There’s a lot going on this episode. “Resident Alien” will go for (single camera) sitcom type laughs but still manage to run as a full hour long (forty-four minute) show. I was wondering if they’d be able to keep up the energy from the first episode when not doing a pilot and they succeed. Outside maybe way too much accompanying sad songs on the soundtrack in the last ten minutes, they excel.
The episode—written by show creator Chris Sheridan—does some “season order” corrections to the pilot, like introducing Gary Farmer as Sara Tomko’s father and everyone seeming to forget her previously established abusive boyfriend backstory. Tomko gets a bunch to do this episode—Alan Tudyk’s got like four things going on, Tomko sharing in one of them, then she’s got her own one with Farmer as her sidekick. Then there’s a sixth one, tied to the prologue, which seems like it’s one of Tudyk’s but is actually separate….
Very full episode.
It starts (after a mysterious prologue) with Tudyk’s first day as the town doctor, which is where the previous episode ended. Here we get the resolution to cliffhanger—young Judah Prehn being able to see Tudyk’s true alien form (one in a bazillion chance), screaming, running out. It’s going to set up a whole plot with Tudyk plotting against Prehn and then bickering with him, which is going to have threads for mayor Levi Fiehler and sheriff Corey Reynolds, who continues to be hilarious.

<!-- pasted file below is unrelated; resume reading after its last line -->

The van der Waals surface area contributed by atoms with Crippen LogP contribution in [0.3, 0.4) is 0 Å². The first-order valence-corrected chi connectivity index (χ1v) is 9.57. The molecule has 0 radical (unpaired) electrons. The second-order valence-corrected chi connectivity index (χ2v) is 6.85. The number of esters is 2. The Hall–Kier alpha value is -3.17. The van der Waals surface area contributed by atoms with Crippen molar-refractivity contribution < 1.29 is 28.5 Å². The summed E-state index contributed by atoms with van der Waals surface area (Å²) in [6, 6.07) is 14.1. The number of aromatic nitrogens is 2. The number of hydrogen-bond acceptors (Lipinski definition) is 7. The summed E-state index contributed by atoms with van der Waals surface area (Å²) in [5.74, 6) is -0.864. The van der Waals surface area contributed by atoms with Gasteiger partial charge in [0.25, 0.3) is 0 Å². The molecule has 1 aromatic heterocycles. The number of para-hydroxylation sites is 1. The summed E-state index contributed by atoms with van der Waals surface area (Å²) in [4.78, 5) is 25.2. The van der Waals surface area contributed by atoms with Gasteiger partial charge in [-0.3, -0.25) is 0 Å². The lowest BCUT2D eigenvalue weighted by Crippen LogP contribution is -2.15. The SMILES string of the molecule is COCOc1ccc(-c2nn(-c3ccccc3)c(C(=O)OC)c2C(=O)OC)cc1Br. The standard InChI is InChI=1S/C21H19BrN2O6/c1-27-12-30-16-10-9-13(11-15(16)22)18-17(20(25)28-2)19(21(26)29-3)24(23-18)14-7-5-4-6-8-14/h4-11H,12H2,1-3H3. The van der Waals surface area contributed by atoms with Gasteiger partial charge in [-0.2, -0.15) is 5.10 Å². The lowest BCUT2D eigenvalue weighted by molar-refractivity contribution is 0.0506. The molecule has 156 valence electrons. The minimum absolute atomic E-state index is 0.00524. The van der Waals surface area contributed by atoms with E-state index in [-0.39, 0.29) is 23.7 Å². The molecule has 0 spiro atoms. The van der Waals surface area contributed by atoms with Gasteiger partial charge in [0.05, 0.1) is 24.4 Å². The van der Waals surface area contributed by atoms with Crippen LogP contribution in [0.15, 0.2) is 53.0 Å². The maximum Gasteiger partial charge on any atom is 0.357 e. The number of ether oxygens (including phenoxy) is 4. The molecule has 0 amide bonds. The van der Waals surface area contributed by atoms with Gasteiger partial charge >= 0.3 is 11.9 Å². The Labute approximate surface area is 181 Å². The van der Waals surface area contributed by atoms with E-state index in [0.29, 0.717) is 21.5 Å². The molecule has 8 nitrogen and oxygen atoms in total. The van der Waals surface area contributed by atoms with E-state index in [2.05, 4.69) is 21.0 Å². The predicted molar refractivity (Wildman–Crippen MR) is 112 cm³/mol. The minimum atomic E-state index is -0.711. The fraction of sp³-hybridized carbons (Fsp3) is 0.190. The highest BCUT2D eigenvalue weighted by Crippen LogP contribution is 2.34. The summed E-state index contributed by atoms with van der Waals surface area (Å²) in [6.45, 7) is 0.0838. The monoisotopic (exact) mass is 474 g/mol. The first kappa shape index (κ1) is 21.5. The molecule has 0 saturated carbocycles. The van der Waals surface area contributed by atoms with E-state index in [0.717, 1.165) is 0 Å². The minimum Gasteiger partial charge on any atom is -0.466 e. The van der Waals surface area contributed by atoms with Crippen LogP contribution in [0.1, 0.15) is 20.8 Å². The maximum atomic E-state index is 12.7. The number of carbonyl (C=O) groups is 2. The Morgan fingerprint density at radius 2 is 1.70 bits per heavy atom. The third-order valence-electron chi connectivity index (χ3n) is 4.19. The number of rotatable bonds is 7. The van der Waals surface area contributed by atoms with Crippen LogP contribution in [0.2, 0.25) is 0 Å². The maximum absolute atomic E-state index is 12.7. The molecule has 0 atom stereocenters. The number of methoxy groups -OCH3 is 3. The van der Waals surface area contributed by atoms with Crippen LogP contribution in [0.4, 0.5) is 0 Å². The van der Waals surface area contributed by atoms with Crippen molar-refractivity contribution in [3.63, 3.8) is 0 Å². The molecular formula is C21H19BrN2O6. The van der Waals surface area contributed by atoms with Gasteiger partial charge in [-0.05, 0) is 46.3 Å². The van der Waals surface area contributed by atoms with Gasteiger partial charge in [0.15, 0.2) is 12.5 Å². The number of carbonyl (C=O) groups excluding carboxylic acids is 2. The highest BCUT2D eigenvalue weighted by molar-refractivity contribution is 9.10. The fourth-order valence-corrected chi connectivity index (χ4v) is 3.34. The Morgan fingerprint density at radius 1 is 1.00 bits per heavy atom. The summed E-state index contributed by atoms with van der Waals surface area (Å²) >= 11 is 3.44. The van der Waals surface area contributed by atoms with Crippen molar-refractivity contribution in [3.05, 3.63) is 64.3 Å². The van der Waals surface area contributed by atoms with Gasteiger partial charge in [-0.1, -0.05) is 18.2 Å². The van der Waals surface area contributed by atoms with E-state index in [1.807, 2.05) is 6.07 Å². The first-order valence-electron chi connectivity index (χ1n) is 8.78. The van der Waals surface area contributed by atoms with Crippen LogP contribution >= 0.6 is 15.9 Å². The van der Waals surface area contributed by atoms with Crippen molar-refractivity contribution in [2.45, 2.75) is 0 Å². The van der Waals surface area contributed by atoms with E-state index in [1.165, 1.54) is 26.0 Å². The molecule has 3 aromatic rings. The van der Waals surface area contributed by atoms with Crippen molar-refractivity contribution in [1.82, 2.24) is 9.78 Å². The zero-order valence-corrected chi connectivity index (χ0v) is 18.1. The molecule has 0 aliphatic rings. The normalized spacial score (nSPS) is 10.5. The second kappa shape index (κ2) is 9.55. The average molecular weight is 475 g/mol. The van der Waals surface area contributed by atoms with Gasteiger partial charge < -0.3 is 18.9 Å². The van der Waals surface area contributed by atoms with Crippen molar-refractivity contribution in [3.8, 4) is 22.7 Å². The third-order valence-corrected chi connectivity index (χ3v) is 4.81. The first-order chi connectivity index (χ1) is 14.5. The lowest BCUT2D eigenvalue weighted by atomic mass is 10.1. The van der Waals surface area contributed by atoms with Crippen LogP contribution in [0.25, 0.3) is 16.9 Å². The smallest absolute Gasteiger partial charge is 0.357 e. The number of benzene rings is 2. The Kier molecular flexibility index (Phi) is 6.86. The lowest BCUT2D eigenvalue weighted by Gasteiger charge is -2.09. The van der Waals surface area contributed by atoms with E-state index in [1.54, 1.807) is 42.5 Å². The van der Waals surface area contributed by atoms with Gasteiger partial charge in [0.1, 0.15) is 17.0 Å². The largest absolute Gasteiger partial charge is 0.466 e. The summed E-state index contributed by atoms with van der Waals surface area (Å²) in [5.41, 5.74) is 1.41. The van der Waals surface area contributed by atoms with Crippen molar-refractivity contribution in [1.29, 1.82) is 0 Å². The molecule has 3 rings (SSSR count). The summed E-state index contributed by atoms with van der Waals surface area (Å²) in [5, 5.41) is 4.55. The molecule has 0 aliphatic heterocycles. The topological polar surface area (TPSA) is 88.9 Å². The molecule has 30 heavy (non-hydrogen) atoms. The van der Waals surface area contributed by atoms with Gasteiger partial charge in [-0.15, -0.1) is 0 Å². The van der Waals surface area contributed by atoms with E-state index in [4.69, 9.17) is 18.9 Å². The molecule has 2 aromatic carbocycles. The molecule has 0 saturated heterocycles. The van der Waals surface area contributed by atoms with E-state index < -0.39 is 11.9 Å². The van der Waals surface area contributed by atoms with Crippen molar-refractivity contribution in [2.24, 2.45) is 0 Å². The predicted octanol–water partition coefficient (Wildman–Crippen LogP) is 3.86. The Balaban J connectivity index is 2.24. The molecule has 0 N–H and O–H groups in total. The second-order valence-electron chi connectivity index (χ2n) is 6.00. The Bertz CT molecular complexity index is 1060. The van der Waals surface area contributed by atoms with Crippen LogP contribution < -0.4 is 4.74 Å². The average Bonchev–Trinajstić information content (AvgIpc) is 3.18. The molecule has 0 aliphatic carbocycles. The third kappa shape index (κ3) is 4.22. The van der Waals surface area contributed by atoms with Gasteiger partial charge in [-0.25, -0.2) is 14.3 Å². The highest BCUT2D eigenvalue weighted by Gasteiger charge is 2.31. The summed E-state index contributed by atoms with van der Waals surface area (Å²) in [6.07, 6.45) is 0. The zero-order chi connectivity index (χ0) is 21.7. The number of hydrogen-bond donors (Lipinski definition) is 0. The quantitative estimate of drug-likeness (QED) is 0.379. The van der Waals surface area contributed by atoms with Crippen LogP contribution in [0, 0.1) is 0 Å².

Then Tudyk’s got his subplot with bartender Alice Wetterlund, who’s not hiding her being interested in him; though Tudyk’s entirely oblivious. They go bowling. It’s funny.
So far the show seems to be leveraging Tudyk’s comedic abilities—his performance is a fine mix of Jeff Bridges Starman and John Lithgow “3rd Rock” as he tries to grapple with his new human emotions—and Tomko’s dramatic sympathies. Farmer helps.
High points include the first day of doctoring montage, Reynolds as a trash talking bowler, Tudyk fantasizing about killing a little kid, and the flashbacks to Tudyk as an alien where the gross but not like violent gross shines.
There’s less developing Tudyk and Tomko’s relationship than expected—especially since she’s his sidekick at the clinic—but the parallel character development works out just fine.
Besides the too many songs, “Resident Alien” is doing just fine. The adjustments from the pilot may even be for the better long-term… we shall see.